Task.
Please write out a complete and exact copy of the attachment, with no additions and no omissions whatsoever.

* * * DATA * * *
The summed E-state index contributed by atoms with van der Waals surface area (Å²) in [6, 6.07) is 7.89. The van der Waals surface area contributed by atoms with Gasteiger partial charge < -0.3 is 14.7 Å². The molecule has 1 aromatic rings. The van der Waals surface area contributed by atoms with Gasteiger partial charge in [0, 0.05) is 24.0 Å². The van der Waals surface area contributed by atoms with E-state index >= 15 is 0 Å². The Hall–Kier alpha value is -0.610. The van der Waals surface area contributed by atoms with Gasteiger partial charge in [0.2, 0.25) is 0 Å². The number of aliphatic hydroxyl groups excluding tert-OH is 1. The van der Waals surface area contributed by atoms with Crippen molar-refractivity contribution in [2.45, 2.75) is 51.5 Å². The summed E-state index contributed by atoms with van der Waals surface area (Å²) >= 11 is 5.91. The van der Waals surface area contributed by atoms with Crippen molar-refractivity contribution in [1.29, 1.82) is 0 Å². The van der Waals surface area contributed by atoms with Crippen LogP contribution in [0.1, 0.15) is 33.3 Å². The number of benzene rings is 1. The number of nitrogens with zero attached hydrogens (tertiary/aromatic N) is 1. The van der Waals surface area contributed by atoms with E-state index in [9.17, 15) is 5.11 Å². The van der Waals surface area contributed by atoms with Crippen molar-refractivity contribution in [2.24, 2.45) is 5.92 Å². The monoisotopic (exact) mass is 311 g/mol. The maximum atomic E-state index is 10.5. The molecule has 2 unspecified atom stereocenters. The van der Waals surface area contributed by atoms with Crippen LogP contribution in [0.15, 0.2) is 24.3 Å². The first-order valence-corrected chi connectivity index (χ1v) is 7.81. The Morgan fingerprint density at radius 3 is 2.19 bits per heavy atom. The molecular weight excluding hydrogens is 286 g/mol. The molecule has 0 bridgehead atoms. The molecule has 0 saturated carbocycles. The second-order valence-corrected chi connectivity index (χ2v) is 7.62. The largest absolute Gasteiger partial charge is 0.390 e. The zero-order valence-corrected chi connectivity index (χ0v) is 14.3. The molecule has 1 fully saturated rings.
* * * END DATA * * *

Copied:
The summed E-state index contributed by atoms with van der Waals surface area (Å²) in [6, 6.07) is 7.89. The van der Waals surface area contributed by atoms with Gasteiger partial charge < -0.3 is 14.7 Å². The molecule has 1 aromatic rings. The van der Waals surface area contributed by atoms with Gasteiger partial charge in [0, 0.05) is 24.0 Å². The van der Waals surface area contributed by atoms with E-state index >= 15 is 0 Å². The Hall–Kier alpha value is -0.610. The van der Waals surface area contributed by atoms with Gasteiger partial charge in [0.2, 0.25) is 0 Å². The number of aliphatic hydroxyl groups excluding tert-OH is 1. The van der Waals surface area contributed by atoms with Crippen molar-refractivity contribution in [2.45, 2.75) is 51.5 Å². The summed E-state index contributed by atoms with van der Waals surface area (Å²) >= 11 is 5.91. The van der Waals surface area contributed by atoms with Crippen molar-refractivity contribution in [1.29, 1.82) is 0 Å². The van der Waals surface area contributed by atoms with Crippen LogP contribution in [0.1, 0.15) is 33.3 Å². The number of benzene rings is 1. The number of nitrogens with zero attached hydrogens (tertiary/aromatic N) is 1. The van der Waals surface area contributed by atoms with E-state index in [9.17, 15) is 5.11 Å². The van der Waals surface area contributed by atoms with Crippen molar-refractivity contribution in [2.24, 2.45) is 5.92 Å². The monoisotopic (exact) mass is 311 g/mol. The maximum atomic E-state index is 10.5. The molecule has 2 unspecified atom stereocenters. The van der Waals surface area contributed by atoms with Crippen LogP contribution in [0.15, 0.2) is 24.3 Å². The first-order valence-corrected chi connectivity index (χ1v) is 7.81. The Morgan fingerprint density at radius 3 is 2.19 bits per heavy atom. The molecular weight excluding hydrogens is 286 g/mol. The molecule has 0 bridgehead atoms. The molecule has 0 saturated carbocycles. The second-order valence-corrected chi connectivity index (χ2v) is 7.62. The largest absolute Gasteiger partial charge is 0.390 e. The zero-order valence-corrected chi connectivity index (χ0v) is 14.3. The molecule has 1 fully saturated rings.